This may seem like a no-brainer, but you’d be shocked at the number of websites that don’t do this properly. Don’t hide your CTA below the fold if it’s on a main page of your site (it may make sense to place the CTA at the end of a blog post, though). Place it near the top of the page so readers can easily navigate where you want them to without having to scroll down endlessly. It’s also helpful to put the CTA button where users will see it after reading about your offerings. Since we read left to right, CTA buttons are best placed to the right or bottom of the text.
4. Utilize Different CTAs on Different Pages of the Site
Many businesses need to have different CTAs. Maybe you want to have people sign up for your newsletter and also purchase your software. When you have more than one CTA, you need to decide which ones are the most important and most relevant to different types of information.
Prioritize your CTAs by making the most important one the most visible and accessible. You can include other CTAs lower on the page or on other landing pages, depending on your products and services.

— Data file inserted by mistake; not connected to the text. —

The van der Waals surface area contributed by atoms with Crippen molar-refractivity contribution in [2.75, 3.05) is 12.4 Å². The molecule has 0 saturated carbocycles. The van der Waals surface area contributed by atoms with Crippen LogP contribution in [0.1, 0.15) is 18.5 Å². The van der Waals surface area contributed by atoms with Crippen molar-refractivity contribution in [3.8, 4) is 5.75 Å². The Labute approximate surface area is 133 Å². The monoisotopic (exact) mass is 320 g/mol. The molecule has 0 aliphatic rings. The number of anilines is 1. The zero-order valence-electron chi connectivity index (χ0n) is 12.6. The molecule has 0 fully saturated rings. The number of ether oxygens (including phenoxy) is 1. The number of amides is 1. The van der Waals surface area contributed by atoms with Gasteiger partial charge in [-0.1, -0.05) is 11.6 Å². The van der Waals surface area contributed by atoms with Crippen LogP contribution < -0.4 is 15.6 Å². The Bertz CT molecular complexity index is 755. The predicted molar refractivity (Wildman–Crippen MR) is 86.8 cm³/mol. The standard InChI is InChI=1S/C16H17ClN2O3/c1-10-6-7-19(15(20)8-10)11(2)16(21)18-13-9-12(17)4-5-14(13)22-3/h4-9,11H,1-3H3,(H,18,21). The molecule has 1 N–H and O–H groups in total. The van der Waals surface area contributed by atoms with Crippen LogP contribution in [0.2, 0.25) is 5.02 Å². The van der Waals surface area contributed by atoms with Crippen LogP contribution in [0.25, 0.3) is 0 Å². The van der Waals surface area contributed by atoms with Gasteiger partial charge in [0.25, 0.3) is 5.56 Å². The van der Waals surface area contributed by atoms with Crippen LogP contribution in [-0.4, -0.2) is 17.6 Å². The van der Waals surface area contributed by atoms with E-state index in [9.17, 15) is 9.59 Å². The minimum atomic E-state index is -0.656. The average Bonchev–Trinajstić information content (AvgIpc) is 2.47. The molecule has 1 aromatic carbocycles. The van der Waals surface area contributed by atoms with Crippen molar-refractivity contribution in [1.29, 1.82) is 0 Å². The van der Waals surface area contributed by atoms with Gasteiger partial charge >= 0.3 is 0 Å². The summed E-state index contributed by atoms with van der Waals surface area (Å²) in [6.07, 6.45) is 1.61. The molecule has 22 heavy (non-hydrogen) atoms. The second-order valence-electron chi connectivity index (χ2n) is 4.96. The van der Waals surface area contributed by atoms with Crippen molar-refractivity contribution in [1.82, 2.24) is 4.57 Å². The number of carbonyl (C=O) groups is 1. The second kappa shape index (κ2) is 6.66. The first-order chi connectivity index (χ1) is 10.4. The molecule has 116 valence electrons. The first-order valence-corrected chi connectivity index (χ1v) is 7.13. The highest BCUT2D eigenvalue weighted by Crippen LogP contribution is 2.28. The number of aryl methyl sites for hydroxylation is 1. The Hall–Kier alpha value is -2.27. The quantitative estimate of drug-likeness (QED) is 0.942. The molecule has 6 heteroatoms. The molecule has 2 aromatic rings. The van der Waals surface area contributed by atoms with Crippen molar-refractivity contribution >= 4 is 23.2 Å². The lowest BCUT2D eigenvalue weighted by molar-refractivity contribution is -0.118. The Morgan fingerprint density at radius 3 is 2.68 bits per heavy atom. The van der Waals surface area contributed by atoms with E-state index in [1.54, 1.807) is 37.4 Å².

Optimize Content To Increase Conversions
When looking at success metrics for content, it isn’t just about sales. Conversions can include things like newsletters sign-ups, free trial sign-ups, and free product downloads. Many blog readers are at the top of the sales funnel, so using your blogs to exclusively drive sales will be ineffective.
Instead, use content to nurture leads and meet potential customers where they are. As your organic traffic increases, repurpose your content and craft your CTAs so that different types of readers learn about your brand.
Need help writing great content? We can help with everything from content planning and optimization to link building and blog writing. Contact us today to get more customers with our SEO-focused content marketing.